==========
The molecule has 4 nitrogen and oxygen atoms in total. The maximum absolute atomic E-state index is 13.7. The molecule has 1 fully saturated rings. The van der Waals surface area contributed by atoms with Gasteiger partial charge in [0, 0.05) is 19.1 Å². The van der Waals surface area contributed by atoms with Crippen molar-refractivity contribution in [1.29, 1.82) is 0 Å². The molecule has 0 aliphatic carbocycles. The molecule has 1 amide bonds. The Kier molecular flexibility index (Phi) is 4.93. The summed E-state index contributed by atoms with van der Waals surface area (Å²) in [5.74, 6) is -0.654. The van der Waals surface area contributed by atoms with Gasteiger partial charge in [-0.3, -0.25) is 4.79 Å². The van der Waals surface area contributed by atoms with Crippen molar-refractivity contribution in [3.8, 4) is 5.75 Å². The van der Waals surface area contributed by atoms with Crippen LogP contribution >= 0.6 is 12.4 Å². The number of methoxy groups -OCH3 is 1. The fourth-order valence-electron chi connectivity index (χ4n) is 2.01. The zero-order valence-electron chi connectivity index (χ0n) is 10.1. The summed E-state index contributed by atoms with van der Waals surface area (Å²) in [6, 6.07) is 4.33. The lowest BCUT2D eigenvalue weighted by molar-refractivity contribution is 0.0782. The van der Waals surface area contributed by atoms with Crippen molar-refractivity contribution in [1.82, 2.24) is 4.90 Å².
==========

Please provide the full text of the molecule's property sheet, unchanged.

The molecule has 4 nitrogen and oxygen atoms in total. The maximum absolute atomic E-state index is 13.7. The molecule has 1 fully saturated rings. The van der Waals surface area contributed by atoms with Gasteiger partial charge in [0, 0.05) is 19.1 Å². The van der Waals surface area contributed by atoms with Crippen molar-refractivity contribution in [1.29, 1.82) is 0 Å². The molecule has 0 aliphatic carbocycles. The molecule has 1 amide bonds. The Kier molecular flexibility index (Phi) is 4.93. The summed E-state index contributed by atoms with van der Waals surface area (Å²) in [5.74, 6) is -0.654. The van der Waals surface area contributed by atoms with Gasteiger partial charge in [-0.3, -0.25) is 4.79 Å². The van der Waals surface area contributed by atoms with Crippen molar-refractivity contribution in [3.8, 4) is 5.75 Å². The van der Waals surface area contributed by atoms with Crippen LogP contribution >= 0.6 is 12.4 Å². The number of methoxy groups -OCH3 is 1. The fourth-order valence-electron chi connectivity index (χ4n) is 2.01. The zero-order valence-electron chi connectivity index (χ0n) is 10.1. The summed E-state index contributed by atoms with van der Waals surface area (Å²) in [6, 6.07) is 4.33. The lowest BCUT2D eigenvalue weighted by molar-refractivity contribution is 0.0782. The van der Waals surface area contributed by atoms with Crippen molar-refractivity contribution in [1.82, 2.24) is 4.90 Å².